All of these characters are destined to be arbitrarily offed, anyway, along with a few from a secondary storyline, in which Viking’s bewilderment at his disappearing henchmen prompts him to spark a gang war with a group of Native Americans. Every time a character is killed, his name and his nickname appears in sombre white-on-black text with a small cross above it (or whatever emblem best represents the departed's faith); a deadpan touch that grows into a faintly monotonous tic, with few of the deaths having any kind of impact, whether they’re played seriously or for laughs. None of these people matter, we’re just marking time until the final confrontation between Coxman and Viking, and such inconsequential secondary characters are dotted all over this picture. Laura Dern disappears early after a handful of scenes and barely any dialogue (although her minimalist “Dear John” letter is a nice touch), and Emmy Rossum shares some amusing repartee with John Doman as a pair of local cops – She’s the eager up-and-comer, he’s the lazy cynic  but their investigations go nowhere and all they do is pull focus from Neeson. These films have generally been at their best when adopting a slick, straightforward approach, but Cold Pursuit seems to be fruitlessly pulling in three or four directions at once.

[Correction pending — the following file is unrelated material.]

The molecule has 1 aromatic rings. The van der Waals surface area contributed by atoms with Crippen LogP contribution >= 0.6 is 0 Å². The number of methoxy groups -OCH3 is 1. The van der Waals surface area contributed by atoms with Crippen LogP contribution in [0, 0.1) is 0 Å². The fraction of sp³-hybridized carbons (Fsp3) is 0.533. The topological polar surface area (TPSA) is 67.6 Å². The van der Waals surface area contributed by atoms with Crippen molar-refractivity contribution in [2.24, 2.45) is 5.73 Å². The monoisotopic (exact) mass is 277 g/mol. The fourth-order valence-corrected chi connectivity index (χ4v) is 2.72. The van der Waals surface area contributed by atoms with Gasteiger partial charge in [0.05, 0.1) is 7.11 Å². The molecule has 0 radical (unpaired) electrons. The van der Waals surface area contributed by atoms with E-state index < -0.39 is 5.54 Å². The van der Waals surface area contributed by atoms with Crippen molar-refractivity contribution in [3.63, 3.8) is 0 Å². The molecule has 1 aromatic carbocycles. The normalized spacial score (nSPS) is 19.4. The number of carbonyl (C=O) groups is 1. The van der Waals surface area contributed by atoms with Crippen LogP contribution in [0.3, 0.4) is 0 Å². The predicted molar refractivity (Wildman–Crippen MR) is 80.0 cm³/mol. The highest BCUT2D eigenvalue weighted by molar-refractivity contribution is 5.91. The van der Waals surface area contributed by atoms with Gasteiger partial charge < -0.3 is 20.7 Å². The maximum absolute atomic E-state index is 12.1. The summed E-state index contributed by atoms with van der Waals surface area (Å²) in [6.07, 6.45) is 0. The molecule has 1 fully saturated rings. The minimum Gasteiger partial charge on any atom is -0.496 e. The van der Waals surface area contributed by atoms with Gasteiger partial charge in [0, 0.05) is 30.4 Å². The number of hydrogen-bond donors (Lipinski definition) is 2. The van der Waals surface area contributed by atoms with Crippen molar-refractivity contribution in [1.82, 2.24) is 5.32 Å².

If Neeson really wanted to find a different angle on the revenge thriller, maybe he should have played up his character’s everyman status more. Coxman is a diligent, humble working man, just a regular good citizen, rather than the ex-cop or ex-CIA operative that Neeson has inhabited in previous films of this type. There’s no evidence that he should be a man with a “very particular set of skills,” and Cold Pursuit might have benefited from playing up the comical aspect of an ordinary man coming to terms with being a killer, but Coxman takes to murder like a duck to water, dispatching people with a brutal efficiency and not flinching at the bloodshed or the moral weight of his actions. On paper, Nels Coxman might have looked like an intriguing twist on the archetypal Liam Neeson protagonist, but the actor just seems like he’s going through the motions. Perhaps the 66 year-old Neeson is growing weary after a decade of action movies, and one wonders how much appetite there is for more Neeson-led tales of vengeance following his recent comments. Only time will tell, but according the Internet Movie Database his upcoming slate includes films called The Revenger and Retribution.

Thursday, February 07, 2019

If Beale Street Could Talk

If Beale Street Could Talk is only the second screen adaptation of James Baldwin’s work, following an obscure French take on the same novel in 1998, and the spirit of Baldwin infuses the whole movie. It feels like Barry Jenkins sat down with the late author to craft this screenplay, which has emerged as a brilliant fusion of their distinct artistic visions. It’s impossible to imagine a film better capturing the romantic, yearning, angry, incisive tones of Baldwin’s voice, and Jenkins’ attempt to find a cinematic equivalent to his prose has pushed the director and his cinematographer James Laxton to give us a visually rhapsodic experience.

Read the rest of my review at The Skinny